Objective: Reported rates of posterior capsule opacification (PCO) vary widely and are based on various definitions of PCO, varying lengths and intervals of follow-up, and the use of different surgical techniques, intraocular lens (i.o.l.) designs, and methods of IOL implantation. This study was designed to obtain a more precise overall estimate of the incidence of PCO and to explore factors that might influence the rate of PCO development.
Design: A meta-analysis.
Methods: Published articles were selected for study based on a computerized MEDLINE search of the literature and a manual search of the bibliographies of relevant articles. Articles meeting selected inclusion criteria were reviewed systematically, and the reported data were abstracted and synthesized using the statistical techniques of meta-analysis.
Main outcome measure: Pooled estimates of the proportion of eyes developing PCO at three postoperative timepoints--1 year, 3 years, and 5 years--were measured.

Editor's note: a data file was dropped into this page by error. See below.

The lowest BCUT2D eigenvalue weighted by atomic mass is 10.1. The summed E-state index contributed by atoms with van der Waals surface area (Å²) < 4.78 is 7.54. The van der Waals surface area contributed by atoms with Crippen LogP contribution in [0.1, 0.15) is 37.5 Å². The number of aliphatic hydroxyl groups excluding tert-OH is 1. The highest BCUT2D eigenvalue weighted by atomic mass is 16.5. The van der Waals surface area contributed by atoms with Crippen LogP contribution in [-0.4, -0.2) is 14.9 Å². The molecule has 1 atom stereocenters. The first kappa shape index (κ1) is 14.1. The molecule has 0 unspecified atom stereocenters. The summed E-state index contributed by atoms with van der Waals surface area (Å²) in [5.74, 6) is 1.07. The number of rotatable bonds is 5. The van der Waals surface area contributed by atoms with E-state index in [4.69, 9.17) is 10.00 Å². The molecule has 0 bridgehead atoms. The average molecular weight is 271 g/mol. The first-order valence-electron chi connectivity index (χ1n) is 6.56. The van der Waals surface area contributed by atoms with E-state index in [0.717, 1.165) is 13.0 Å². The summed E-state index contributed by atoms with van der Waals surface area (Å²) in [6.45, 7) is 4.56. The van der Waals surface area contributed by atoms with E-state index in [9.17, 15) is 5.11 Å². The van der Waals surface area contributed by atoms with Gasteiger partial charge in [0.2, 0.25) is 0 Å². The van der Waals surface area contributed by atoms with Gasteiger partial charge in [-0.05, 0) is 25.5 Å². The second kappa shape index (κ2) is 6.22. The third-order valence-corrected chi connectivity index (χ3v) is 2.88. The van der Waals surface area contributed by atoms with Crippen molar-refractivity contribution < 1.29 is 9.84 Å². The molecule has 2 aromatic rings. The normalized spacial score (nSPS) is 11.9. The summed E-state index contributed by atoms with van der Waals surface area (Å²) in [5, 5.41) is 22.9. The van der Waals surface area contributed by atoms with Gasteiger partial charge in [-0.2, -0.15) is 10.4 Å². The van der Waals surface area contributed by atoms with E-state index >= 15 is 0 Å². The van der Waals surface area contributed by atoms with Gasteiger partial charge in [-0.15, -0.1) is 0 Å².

Results: There is significant heterogeneity among published rates of PCO. The overall pooled estimates (95% confidence limits) of the incidence of PCO were 11.8% (9.3%-14.3%) at 1 year, 20.7% (16.6%-24.9%) at 3 years, and 28.4% (18.4%-38.4%) at 5 years after surgery. There is no evidence of a significant decline in PCO incidence during the study period.
Conclusions: Visually significant PCO develops in more than 25% of patients undergoing standard extracapsular cataract extraction or phacoemulsification with posterior chamber intraocular lens implantation over the first 5 years after surgery. Patient characteristics, surgical techniques, and differences in research design and reporting may account for some of the variability in reported rates. However, no specific factors were identified in the authors' analysis. More precise estimates of incidence and identification of risk factors for PCO will depend on the development of a standardized measurement of PCO and wider adoption of more rigorous study methodology.